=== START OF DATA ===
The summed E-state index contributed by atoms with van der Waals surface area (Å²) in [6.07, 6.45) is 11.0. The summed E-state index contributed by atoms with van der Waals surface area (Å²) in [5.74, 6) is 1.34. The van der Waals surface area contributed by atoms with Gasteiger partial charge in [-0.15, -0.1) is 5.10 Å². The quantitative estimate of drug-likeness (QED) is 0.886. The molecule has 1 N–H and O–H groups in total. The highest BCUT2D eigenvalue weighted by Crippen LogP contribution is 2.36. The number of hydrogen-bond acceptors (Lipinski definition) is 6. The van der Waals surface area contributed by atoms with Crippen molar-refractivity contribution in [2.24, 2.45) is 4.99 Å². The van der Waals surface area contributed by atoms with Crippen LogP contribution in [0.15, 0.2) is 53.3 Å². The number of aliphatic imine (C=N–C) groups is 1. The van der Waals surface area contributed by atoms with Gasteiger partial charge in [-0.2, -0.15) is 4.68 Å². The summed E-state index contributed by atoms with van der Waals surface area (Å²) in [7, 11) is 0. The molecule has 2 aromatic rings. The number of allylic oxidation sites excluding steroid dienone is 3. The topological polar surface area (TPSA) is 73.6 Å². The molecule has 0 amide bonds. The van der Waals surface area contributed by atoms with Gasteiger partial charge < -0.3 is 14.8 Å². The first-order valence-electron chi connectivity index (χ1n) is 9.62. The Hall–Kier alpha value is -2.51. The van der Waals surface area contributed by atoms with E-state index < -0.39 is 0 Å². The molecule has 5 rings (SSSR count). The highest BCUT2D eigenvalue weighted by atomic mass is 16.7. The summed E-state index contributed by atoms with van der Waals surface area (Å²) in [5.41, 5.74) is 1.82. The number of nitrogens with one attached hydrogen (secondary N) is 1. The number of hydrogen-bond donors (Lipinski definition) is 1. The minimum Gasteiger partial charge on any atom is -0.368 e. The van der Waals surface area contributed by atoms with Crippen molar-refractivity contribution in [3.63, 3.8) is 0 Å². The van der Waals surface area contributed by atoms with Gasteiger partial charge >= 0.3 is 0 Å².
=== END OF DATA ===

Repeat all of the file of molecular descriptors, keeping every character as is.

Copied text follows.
The summed E-state index contributed by atoms with van der Waals surface area (Å²) in [6.07, 6.45) is 11.0. The summed E-state index contributed by atoms with van der Waals surface area (Å²) in [5.74, 6) is 1.34. The van der Waals surface area contributed by atoms with Gasteiger partial charge in [-0.15, -0.1) is 5.10 Å². The quantitative estimate of drug-likeness (QED) is 0.886. The molecule has 1 N–H and O–H groups in total. The highest BCUT2D eigenvalue weighted by Crippen LogP contribution is 2.36. The number of hydrogen-bond acceptors (Lipinski definition) is 6. The van der Waals surface area contributed by atoms with Crippen molar-refractivity contribution in [2.24, 2.45) is 4.99 Å². The van der Waals surface area contributed by atoms with Crippen LogP contribution in [0.15, 0.2) is 53.3 Å². The number of aliphatic imine (C=N–C) groups is 1. The van der Waals surface area contributed by atoms with Gasteiger partial charge in [-0.2, -0.15) is 4.68 Å². The summed E-state index contributed by atoms with van der Waals surface area (Å²) in [7, 11) is 0. The molecule has 2 aromatic rings. The number of allylic oxidation sites excluding steroid dienone is 3. The topological polar surface area (TPSA) is 73.6 Å². The molecule has 0 amide bonds. The van der Waals surface area contributed by atoms with Gasteiger partial charge < -0.3 is 14.8 Å². The first-order valence-electron chi connectivity index (χ1n) is 9.62. The Hall–Kier alpha value is -2.51. The van der Waals surface area contributed by atoms with E-state index < -0.39 is 0 Å². The molecule has 5 rings (SSSR count). The highest BCUT2D eigenvalue weighted by atomic mass is 16.7. The summed E-state index contributed by atoms with van der Waals surface area (Å²) in [5.41, 5.74) is 1.82. The number of nitrogens with one attached hydrogen (secondary N) is 1. The number of hydrogen-bond donors (Lipinski definition) is 1. The minimum Gasteiger partial charge on any atom is -0.368 e. The van der Waals surface area contributed by atoms with Crippen molar-refractivity contribution in [3.63, 3.8) is 0 Å². The van der Waals surface area contributed by atoms with Gasteiger partial charge >= 0.3 is 0 Å².